#282: Sinners in Paradise (1946) by Max Afford

Sinners in ParadiseDo you find yourself lulled into an erudite hebetude by too many stories blethering on instead of simply getting down to the plot and relevant incidents?  Well, Max Afford’s fifth novel runs to 116 pages and probably doesn’t contain a single one that does not in some way contribute to the interpretations or solutions of the central conundrums.  A sea-faring mystery in the Death on the Nile (1937) school, a small group of characters are gathered on a liner heading out from Sydney, Australia to some islands because…reasons…when mysterious phone calls, mysterious passengers, mysterious relationships, and mysterious pasts all converge for a cavalcade of enigmas wrapped in queries and shrouded in deepest sinisterlyness.

You sort of get the impression Afford was working to a deadline, because he really doesn’t hang about, but this in no way means he writes cheaply.  A very experienced dramatist for radio, he has an eye for quick character beats and trenchant description that shows his class:

He was old.  That was their first impression.  Old and yellow and lined.  And thin to the point of obscenity, shrunken in his dark, rumpled clothes like a chrysalid prematurely dead in its cocoon.

In true GAD style, just about everyone has some secret in their past — a dead spouse, status as a lamster, we take all kinds here — and the trip soon descends into some unusual events which are in no way aided by their calling at a nearby island to pick up more passengers…most of who also have secrets, passions, and plans of their own.  Before you know it, someone’s threatening to reveal the Dark Secret of someone else…tomorrow, for some reason…and,  mere a séance where an impossibly-appearing voice terrifies someone later, we’ve got murder in our midst.

If anything, and here’s something I never thought I’d say, this could almost do with a little more by way of connecting scenes just to give you time to sort out everyone’s tragic backstory or secret past.  Some revelations are made openly, others reluctantly following certain other events, but, man, I had trouble keeping track of precisely which dead sister was secretly married to the milkman whose first wife was horrifically injured in the ballooning accident that the employer of the nephew’s older brother’s wife’s sister organised with little concern for safety…that’s not something that happens in this book, but it’s not far off.  The people present are captured very well indeed — I love how, at the sight of the ship’s doctor, one character “immediately offered up silent prayers for a trouble-free voyage” — but too much tragedy is too hastily sketched in for it to be easily kept straight.

Anyway, most of the time you move too quickly for that to matter, as radio dramatist and author of “cheap blood-and-thunder stuff” Robert Morte and his wife carom around alternatively trying to solve and then ignore the mysteries that surround them.  It’s not really detection, as come the end a lot of characters simply tell Morte what he needs to know rather than him figuring it out, and the one piece of detection that is involved is unfortunately not fair play (and a few extra pages could have fixed that…), but the imbrications of the various motives and actions are exceptionally well-handled given the brevity of the book and the range of people involved.  Though it is rather frustrating that Afford sets up a classic GAD misdirect and then…doesn’t use it or even seem to remember it; I might steal it myself if I ever write a book (I mean, since he doesn’t even acknowledge it, it’s not technically stealing…).

So as a book it’s…fine; quick, to the point, inventive at times, frustratingly and suddenly unfair, a nice sniff of Gothic horror, capable of being better if a little more care had gone into it.  I wanted to like it more, and there’s not really anything here to actively dislike, but of the five Afford books I’ve read this is easily the least essential.  It will alleviate any concerns you may have to know that you’re perfectly able to pass this one over, but should you find yourself with a copy there are far less pleasant ways to spend a couple of hours.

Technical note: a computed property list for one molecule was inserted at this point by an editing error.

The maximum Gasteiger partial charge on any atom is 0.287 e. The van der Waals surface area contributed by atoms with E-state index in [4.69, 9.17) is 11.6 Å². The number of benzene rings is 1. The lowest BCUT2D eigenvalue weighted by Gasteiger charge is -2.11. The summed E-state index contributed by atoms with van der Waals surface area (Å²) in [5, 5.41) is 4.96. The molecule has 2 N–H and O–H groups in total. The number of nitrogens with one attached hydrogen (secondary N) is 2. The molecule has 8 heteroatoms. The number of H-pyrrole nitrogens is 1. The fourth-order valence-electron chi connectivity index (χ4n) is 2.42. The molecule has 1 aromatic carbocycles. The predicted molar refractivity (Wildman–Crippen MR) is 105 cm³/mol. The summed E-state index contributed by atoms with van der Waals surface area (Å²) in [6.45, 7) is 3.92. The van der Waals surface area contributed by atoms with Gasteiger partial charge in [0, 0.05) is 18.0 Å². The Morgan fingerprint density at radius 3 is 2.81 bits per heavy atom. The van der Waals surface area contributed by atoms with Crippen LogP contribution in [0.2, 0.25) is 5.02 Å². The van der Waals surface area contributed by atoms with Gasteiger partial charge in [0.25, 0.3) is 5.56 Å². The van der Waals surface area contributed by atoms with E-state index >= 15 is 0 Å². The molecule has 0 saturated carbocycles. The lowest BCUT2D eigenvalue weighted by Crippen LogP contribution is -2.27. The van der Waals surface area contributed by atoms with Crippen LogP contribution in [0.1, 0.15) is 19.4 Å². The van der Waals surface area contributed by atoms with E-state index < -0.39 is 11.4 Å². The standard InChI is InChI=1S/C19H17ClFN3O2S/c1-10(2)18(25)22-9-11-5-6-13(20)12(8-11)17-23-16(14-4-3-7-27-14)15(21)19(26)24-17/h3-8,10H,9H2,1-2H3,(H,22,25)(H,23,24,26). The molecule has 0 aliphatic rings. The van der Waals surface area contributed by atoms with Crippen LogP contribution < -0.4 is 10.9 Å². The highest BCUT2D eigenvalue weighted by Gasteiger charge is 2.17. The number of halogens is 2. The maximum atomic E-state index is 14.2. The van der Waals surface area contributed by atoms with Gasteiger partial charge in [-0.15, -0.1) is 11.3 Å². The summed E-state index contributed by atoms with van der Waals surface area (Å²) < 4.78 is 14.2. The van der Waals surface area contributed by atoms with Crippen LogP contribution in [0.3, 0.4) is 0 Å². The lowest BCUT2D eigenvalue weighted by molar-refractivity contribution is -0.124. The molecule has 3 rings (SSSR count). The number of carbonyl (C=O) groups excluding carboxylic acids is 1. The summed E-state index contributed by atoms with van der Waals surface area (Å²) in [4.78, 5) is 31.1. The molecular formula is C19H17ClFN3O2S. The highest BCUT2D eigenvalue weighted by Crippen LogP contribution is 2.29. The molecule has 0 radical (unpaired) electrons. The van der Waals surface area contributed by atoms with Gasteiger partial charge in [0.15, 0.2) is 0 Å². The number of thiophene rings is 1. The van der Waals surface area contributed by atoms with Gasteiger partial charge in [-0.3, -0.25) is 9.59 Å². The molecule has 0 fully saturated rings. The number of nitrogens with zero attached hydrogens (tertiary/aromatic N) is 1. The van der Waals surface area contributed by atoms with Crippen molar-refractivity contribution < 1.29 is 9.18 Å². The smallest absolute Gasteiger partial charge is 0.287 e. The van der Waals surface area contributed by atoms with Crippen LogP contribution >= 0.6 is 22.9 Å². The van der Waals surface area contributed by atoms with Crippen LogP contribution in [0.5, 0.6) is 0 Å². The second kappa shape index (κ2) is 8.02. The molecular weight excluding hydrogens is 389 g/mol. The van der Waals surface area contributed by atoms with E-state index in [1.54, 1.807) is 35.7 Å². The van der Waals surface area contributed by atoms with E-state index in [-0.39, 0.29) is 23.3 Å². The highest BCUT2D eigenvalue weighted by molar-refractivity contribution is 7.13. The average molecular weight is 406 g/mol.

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The novels of Max Afford, published by Ramble House:

1. Blood on His Hands (1937)
2. The Dead Are Blind (1937)
3. Death’s Mannikins (1937)
4. Owl of Darkness (1942)
5. Sinners in Paradise (1946)
6. The Sheep and the Wolves (1947)

Additionally, they’ve collected three of his short stories (including ‘Poison Can Be Puzzling’, which I looked at here) under the title Two Locked Room Mysteries and a Ripping Yarn, which TomCat reviewed in full here.

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I submit this book for the Vintage Cover Scavenger Hunt 2017 at My Reader’s Block under the category Body of Water.

For the Follow the Clues Mystery Challenge, this links to last week’s The Devil and the C.I.D. as both feature a crotchety old man who has a younger, put-upon valet.

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9 thoughts on “#282: Sinners in Paradise (1946) by Max Afford

  1. Love that character description, brevity with flair. You can see radio and stage play shining through that as you said.

    Is the solution to the impossible voice any good or the standard seance fair?
    And he wrote impossible crimes in total?

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    • The voice at the seance is not enough of a stretch for me to tag this an impossible crime — it’s nicely worked, but nothing special, nothing in the realm of complex or interesting.

      As for impossible crimes he has written, there’s Blood on His Hands and (borderline) The Dead Are Blind. Owl of Darkness has (I seem to remember…) a misprint that accidentally implies an impossibility, and Death’s Manninkins flirts with impossibility (like TDAB) but is rendered possible on account of circumstances (it’s a no footprints setup, though it also isn’t — no, I haven’t explained that very well). Can’t comment on his final book, The Sheep and the Wolves, as I’m yet to read it.

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      • Afford also wrote two short locked room stories, “Poison Can Be Puzzling” and “The Vanishing Trick,” with the second one being my favorite of the two. A wonderfully imagined and charming example of the impossible disappearance, which has a nifty clue hidden in the narrative. Highly recommended.